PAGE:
The National Film Board of Ivanlandia screened some movies on DVD recently. They were “indie” movies—often highly recommended—and boy, were they disappointing! First:
Sunshine Cleaning (2008) Directed by Christine Jeffs Written by Megan Holley Starring Amy Adams, Emily Blunt, Clifton Collins, Jr., Mary Lynn Rajskub, Steve Zahn and Alan Arkin
This is a massive case of false advertising: If you’re going to make an indie movie about people who have the job of cleaning up crime scenes, then either make a really sick comedy, something truly dark and bleak—but funny— or go gonzo-gore quasi-documentary style.
Although Sunshine Cleaningstarted off well, it quickly devolved into a sappy rough-draft script mash-up of possibly every indie movie trope and clichéthat’s come down the pike. Parent’s suicide? Check. Excessively quirky characters? Laboriously sensitive music score? Details that are cool but don’t necessarily add anything? Check, and double check! Even the choice of occupation (crime scene clean-up) is a symptom of Indie-itis: it’s just a cosmetic accessory to the sisters’ journey of… whatever.
The worst of all the indie movie clichés Sunshine Cleaningabuses? The late reveal of information: the audience doesn’t find out until the movie is almost half over, long after the sisters have started their crime scene clean-up biz, that their mother was a SUICIDE and that the sisters were the ones who discovered her body! WTF?!? This has got to be the most egregious case of back-story rationing ever: Oy!
Sunshine Cleaning’s adherence to the Indie Checklist is laid on so thick, it’s almost a parody of the genre— but it’s neither funny or entertaining or heartwarming. If anything the flick is meandering and formulaic.
The only thing that impressed me about Sunshine Cleaning was that it was the first movie with a one-armed character where I actually thought the actor playing that part was one-armed himself. There were none of the telltale signs, like the arm under the shirt, oddly shaped clothes, awkward way of standing, etc. And honestly, Clifton Collins Jr.’s one-armed character was, by the end of the movie, the only one I cared about.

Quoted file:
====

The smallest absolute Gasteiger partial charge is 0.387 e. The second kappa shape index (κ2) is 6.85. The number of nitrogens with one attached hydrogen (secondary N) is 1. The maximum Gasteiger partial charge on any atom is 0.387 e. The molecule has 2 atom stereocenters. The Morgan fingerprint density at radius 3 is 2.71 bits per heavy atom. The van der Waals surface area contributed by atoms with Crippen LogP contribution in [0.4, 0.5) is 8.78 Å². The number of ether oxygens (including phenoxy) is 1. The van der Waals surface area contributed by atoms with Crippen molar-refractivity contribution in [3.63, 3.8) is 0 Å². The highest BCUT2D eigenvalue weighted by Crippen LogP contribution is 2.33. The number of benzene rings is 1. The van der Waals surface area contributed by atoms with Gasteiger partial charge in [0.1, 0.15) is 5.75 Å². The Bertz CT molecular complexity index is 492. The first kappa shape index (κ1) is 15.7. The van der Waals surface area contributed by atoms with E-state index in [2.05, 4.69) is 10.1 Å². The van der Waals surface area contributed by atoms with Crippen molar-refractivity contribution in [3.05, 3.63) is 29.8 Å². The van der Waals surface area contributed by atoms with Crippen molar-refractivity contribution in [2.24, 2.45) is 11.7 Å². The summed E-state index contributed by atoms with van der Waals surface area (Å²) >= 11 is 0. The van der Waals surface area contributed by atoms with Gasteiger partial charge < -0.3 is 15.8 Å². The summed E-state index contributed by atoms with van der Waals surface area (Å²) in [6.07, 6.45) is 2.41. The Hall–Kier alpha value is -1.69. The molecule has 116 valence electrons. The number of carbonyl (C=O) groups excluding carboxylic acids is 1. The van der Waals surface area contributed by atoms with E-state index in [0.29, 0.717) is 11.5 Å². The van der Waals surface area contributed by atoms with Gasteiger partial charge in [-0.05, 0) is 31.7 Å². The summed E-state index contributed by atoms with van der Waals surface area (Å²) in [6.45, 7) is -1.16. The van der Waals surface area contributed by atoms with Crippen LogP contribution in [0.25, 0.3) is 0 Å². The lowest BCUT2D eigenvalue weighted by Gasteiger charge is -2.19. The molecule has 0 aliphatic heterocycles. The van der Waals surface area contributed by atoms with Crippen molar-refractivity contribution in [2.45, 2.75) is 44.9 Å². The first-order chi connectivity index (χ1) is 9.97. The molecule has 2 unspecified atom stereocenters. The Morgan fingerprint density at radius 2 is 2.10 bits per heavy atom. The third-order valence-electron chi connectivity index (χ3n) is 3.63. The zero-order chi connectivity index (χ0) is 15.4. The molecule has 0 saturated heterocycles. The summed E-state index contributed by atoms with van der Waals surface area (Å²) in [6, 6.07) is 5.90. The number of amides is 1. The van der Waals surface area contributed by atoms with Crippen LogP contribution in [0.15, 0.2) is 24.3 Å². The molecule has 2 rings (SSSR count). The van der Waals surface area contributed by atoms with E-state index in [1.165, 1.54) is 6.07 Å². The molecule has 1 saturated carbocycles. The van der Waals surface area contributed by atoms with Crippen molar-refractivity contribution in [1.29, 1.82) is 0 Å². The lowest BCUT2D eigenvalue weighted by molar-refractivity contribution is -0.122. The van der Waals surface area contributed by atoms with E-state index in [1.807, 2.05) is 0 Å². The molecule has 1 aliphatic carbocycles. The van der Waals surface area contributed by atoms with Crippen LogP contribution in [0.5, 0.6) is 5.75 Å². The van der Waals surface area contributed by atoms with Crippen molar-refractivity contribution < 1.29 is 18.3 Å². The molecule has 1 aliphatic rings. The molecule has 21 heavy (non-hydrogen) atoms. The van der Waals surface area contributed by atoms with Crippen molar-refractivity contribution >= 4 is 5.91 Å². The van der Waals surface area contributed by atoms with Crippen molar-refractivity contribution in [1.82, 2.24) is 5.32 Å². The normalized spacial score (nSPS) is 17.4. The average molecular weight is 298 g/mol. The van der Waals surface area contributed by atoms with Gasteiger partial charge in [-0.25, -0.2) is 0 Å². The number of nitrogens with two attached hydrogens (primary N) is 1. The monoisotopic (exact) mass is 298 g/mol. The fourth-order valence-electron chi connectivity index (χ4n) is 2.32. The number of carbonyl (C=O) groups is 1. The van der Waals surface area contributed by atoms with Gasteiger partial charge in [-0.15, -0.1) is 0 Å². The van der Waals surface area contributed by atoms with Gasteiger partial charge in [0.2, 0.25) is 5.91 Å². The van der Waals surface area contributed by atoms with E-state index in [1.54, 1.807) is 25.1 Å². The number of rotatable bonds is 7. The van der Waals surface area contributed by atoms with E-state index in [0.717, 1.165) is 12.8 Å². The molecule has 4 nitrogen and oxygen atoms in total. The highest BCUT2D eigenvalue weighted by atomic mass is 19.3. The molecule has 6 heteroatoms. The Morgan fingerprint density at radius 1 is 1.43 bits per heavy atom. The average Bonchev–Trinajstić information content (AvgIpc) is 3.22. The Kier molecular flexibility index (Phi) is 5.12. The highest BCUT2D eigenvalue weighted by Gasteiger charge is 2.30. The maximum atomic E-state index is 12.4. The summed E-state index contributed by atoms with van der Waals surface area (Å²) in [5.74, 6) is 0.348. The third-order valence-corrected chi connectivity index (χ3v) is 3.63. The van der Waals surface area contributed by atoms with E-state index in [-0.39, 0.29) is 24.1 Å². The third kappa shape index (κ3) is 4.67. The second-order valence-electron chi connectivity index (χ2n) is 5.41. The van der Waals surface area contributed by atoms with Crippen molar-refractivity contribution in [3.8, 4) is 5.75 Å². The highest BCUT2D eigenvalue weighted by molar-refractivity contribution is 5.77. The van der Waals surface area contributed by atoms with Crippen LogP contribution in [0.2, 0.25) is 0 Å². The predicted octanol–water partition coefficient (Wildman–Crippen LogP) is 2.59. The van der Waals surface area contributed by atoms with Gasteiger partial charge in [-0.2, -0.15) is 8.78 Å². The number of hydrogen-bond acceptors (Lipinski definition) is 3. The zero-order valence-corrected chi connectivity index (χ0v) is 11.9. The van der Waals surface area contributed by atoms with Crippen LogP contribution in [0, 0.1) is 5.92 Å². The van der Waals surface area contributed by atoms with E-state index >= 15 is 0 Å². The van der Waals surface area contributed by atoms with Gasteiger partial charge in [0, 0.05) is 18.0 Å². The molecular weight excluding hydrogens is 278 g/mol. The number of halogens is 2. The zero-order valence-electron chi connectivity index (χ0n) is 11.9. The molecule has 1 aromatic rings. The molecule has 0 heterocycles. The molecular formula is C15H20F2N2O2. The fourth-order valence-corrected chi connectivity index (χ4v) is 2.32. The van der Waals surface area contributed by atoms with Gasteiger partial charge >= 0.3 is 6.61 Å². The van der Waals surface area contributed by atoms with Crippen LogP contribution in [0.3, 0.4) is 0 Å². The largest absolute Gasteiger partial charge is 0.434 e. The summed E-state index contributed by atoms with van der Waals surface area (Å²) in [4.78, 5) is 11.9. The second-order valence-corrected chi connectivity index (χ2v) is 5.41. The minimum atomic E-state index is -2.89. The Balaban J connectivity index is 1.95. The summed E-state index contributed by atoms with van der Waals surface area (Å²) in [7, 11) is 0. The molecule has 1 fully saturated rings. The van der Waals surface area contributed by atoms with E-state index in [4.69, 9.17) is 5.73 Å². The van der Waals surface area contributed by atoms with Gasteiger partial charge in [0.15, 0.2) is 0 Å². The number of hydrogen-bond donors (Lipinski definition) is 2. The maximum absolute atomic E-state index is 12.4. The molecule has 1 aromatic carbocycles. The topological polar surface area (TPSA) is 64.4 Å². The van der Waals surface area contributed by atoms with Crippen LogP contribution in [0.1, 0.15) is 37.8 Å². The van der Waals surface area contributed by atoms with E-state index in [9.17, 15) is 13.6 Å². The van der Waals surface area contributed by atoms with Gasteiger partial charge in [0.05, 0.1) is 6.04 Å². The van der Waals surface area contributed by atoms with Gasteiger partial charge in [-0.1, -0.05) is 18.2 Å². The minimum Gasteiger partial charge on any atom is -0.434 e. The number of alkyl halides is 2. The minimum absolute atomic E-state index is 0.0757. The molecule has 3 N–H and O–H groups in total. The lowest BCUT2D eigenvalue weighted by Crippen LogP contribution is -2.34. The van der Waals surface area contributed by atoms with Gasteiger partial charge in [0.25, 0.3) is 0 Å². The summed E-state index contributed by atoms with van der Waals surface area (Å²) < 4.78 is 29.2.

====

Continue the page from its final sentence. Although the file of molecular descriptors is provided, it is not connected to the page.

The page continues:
Netflix reviewer J-Cadillac said it best: “If you've watched more than three indie American films from the mid-90s, you've already seen this twice.”
Another disappointing Indie flick:
Sugar (2009) Written and directed by Anna Boden and Ryan Fleck Starring: Algenis Pérez Soto
A good baseball moviewith an excellent quasi-documentary style gets sidetracked/derailed by a couple factors: a pointless “let’s mock Middle American Christian Baseball Fans” segment, and Sugar’s giving up.
The movie Sugardidn’t have to have a happy ending, but what immigrant kid who’s gone through all of this would just chuck it away? This flick is too self-pitying to be recommended.
That was my original idea for the title of this blog, a sort of summation of nearly everything I'd ever wanted cinematically: regularly playing on the ABC Channel 7 4:30 movie--or on WOR-TV Channel 9's 4 O'Clock Movie--the greatest monster movie in the universe, and incredible combo of miniatures, men in suits and stop motion, with entire continents destroyed!
But then there was a coup d'etat, and Tzar Ivan I of Ivanlandia took charge.